On March 18th, 2015 we learned about

Rainbow physics for 5-year-olds

While rainbows are often regarded as mysterious, miraculous or even connected to magical beings, they’re actually the result of physics and can be wholly explained. However,  my kindergartner was planning to explain this to her peers on her own, some additional simplification and abbreviation was necessary.

White light from the sun is a contains the seven visible colors in the spectrum: red, orange, yellow, green, blue, indigo and violet. Each of these colors has differing energy levels, with red being the lowest energy, and indigo being the highest.

Now when that light goes from one material to the next, such as from the air to a water droplet, it uses some energy and generally changes speed in doing so. Think of pushing a wagon from cement onto grass- the grass offers more resistance, and you slow down a little. Just as with the wagon, if you cross from one material to the next head-on, you just slow down a bit. But if you come at an angle, your leading edge (or wheel) gets pulled first, pulling your course to the side.

So if light enters a droplet at an angle, the direction of the light gets pulled or bent, and this asymmetric adjustment frays the white light, splitting it into the seven colors. That bent light, at the proper angle, bounces off the back of the water droplet, and gets bent further when exiting the droplet. The exiting light is then highlight stratified, allowing us to see a rainbow.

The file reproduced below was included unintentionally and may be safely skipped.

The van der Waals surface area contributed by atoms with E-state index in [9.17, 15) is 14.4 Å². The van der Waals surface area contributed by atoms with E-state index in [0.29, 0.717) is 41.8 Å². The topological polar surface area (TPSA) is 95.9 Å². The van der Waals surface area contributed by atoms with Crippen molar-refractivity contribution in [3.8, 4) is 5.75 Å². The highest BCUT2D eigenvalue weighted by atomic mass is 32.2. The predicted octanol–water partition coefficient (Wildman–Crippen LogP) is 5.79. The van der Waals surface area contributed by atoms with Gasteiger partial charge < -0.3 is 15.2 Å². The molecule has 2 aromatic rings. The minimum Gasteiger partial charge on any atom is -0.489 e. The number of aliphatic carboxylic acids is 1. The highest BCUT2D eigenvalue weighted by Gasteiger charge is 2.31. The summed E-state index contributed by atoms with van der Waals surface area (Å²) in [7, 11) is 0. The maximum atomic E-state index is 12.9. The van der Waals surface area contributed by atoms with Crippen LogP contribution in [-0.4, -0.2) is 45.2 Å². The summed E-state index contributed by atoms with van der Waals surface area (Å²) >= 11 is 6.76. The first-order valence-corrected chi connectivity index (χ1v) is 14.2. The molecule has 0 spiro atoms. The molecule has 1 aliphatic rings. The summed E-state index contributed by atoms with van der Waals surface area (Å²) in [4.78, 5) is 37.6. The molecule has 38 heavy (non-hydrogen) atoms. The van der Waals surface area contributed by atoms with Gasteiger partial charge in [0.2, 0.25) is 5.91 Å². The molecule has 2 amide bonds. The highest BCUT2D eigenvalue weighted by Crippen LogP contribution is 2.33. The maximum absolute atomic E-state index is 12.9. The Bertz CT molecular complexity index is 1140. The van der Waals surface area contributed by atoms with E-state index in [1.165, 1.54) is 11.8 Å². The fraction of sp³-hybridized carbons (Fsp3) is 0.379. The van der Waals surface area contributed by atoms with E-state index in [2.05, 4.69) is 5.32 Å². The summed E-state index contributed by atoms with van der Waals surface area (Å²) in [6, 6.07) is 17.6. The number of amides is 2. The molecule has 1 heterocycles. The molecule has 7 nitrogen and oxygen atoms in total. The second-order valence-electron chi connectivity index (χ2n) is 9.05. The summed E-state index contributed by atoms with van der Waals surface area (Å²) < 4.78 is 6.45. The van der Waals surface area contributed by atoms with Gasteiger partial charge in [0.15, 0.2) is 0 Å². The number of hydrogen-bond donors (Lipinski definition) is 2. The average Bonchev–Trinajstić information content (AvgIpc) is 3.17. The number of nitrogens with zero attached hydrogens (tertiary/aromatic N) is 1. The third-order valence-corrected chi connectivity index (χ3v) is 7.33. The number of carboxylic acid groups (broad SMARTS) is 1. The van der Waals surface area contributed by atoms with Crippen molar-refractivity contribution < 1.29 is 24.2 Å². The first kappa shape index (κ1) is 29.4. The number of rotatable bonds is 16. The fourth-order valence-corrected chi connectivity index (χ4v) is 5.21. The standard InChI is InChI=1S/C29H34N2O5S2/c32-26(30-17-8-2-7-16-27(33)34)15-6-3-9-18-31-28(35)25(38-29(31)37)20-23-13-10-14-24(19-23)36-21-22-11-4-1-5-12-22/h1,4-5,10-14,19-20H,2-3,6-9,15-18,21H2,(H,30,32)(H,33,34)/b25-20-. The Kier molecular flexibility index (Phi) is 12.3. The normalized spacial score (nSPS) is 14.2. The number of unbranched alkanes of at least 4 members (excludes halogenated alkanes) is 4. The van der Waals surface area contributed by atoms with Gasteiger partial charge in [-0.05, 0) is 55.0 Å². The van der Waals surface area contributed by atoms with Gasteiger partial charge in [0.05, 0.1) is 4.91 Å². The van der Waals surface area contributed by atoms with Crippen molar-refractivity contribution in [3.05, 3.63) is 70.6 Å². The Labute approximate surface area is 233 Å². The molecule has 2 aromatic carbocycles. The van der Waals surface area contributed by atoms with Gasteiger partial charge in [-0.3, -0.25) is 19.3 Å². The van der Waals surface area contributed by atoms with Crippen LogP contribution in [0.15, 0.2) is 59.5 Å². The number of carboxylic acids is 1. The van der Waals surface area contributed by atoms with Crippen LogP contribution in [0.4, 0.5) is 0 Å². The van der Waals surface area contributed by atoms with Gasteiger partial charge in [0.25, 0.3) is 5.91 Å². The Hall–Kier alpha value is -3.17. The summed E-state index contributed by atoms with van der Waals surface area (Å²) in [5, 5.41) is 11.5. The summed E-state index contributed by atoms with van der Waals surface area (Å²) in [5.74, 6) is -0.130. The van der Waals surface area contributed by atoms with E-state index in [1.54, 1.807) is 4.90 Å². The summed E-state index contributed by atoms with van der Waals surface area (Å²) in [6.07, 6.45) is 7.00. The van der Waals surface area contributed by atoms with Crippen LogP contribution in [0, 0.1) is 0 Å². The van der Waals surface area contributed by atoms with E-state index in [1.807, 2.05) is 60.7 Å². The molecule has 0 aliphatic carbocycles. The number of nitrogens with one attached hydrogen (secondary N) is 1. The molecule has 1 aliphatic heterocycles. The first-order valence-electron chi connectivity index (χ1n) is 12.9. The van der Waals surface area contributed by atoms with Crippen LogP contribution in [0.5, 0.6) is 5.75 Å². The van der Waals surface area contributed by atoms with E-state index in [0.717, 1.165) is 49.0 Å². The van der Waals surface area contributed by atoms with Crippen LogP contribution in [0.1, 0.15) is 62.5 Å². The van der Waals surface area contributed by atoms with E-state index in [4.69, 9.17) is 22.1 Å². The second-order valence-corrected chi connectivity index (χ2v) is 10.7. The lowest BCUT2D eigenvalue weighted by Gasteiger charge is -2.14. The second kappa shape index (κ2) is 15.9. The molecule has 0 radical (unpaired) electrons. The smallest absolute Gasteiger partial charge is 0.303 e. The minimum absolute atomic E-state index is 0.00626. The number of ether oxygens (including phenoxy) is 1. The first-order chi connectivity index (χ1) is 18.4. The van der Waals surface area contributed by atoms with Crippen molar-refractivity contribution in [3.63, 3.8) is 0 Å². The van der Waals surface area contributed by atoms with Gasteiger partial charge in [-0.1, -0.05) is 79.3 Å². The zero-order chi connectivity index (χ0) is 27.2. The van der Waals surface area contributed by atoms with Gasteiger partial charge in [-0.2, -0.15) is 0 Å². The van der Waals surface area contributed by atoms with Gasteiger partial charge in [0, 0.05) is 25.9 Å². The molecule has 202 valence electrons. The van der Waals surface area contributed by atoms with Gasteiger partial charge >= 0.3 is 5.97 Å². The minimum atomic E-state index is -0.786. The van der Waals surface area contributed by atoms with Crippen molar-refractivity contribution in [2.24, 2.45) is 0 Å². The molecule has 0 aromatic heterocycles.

The angles are very important in all this. As such, you’ll only see a rainbow when the sun is behind you, as the light will be entering and exiting the droplets from the same side. In that sense, rainbows only exist to viewers on one side of the droplets.

So how was all this translated by my daughter? Something like “light goes into the droplets and gets bent and split up so that it shows the seven different colors.” Close enough.

Source: How do rainbows form?, Canon Science Lab

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